43. Hogrefe WR, Ernst C, Su X: Efficiency of reconstitution of immunoglobulin g from blood specimens dried on filter paper and utility in herpes simplex virus type-specific serology screening. Clin Diagn Lab Immunol. 2002, 9 (6): 1338-1342. 10.1128/CDLI.9.6.1338-1342.2002.

    CAS  PubMed  PubMed Central  Google Scholar 

  44. Belo EFT, Ferraz AS, Coutinho LMCC, Oliveira AP, Carmo AMS, Tunes CF, Ferreira T, Ito AY, Machado MSF, Franco DL, De Gaspari EN: Production of Monoclonal Antibody Against Neisseria meningitidis Using Popliteal Lymph Nodes and in vivo/in vitro Immunization: Prevalence Study with New Monoclonal Antibodies in Greater São Paulo, Brazil. Hybridoma. 2007, 26: 302-310. 10.1089/hyb.2007.0508.

    Article  CAS  PubMed  Google Scholar 

  45. Van Vliet G, Czernichow P: Screening for neonatal endocrinopathies: rationale, methods and results. Semin Neonatol. 2004, 9: 75-85. 10.1016/S1084-2756(03)00115-5.

    Article  PubMed  Google Scholar 

  46. Handali S, Rodriguez S, Noh J, Gonzalez AE, Garcia HH, Gilman RH, Roberts JM, Hancock K, Tsang VC: A simple method for collecting measured whole blood with quantitative recovery of antibody activities for serological surveys. Immunol Methods. 2007, 320 (1–2): 164-71. 10.1016/j.jim.2006.12.007.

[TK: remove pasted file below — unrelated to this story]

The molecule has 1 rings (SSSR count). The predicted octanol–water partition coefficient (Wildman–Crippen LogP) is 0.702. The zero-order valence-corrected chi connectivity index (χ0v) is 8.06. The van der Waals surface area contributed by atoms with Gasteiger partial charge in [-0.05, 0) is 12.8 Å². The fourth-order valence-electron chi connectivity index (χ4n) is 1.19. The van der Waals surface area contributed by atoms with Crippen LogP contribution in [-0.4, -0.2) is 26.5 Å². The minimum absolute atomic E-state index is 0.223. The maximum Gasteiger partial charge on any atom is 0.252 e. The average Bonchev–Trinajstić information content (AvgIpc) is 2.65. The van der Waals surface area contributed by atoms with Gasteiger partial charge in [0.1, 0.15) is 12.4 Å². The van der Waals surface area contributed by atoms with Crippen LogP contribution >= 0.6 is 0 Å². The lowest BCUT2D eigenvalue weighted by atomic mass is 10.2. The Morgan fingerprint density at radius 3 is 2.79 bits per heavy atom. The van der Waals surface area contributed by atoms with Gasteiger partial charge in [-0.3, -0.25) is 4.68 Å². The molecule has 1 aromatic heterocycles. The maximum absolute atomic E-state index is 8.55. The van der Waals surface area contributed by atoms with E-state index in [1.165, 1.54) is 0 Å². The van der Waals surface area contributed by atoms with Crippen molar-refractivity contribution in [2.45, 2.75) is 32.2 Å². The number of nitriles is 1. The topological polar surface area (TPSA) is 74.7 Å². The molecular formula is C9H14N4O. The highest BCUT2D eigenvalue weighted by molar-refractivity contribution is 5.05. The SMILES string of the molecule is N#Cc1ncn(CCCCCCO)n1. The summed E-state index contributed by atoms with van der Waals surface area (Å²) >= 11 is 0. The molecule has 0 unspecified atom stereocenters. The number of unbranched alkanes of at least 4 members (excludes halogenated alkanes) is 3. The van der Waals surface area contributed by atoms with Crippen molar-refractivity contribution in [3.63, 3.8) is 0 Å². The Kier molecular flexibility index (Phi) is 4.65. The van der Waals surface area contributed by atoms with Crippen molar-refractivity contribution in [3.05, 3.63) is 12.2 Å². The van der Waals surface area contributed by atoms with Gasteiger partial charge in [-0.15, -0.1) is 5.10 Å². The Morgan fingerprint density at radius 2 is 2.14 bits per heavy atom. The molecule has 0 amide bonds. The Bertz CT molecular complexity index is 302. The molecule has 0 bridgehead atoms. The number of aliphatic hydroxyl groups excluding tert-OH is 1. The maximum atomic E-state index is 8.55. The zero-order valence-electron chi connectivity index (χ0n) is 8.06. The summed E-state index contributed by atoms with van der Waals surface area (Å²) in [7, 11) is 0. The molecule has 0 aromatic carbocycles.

Article  CAS  Google Scholar 

  47. Tanner S, McDade TW: Enzyme immunoassay for total immunoglobulin E in dried blood spots. Am J Hum Biol. 2007, 19: 440-2. 10.1002/ajhb.20635.

    Article  PubMed  Google Scholar 

  48. Espindola NM, De Gaspari EN, Nakamura PM, Vaz AJ: Production of monoclonal antibodies anti-Taenia crassiceps cysticerci with cross-reactivity with Taenia solium antigens. Rev Inst Med Trop Sao Paulo. 2000, 42: 175-7.

    Article  CAS  PubMed  Google Scholar 

  49. Ferraz AS, Belo EF, Coutinho LM, Oliveira AP, De Gaspari EN: Rapid and efficient preparation of monoclonal antibodies against 35 kDa lipoprotein of Mycoplasma penetrans. Hybridoma (Larchmt). 2007, 26: 92-7. 10.1089/hyb.2006.046.

    Article  CAS  Google Scholar 

  50. De Gaspari EN: Production of monoclonal antibodies for the detection of enteropathogens in clinical and environmental specimens. Accessed Oct 28, 2007, []

Pre-publication history

Download references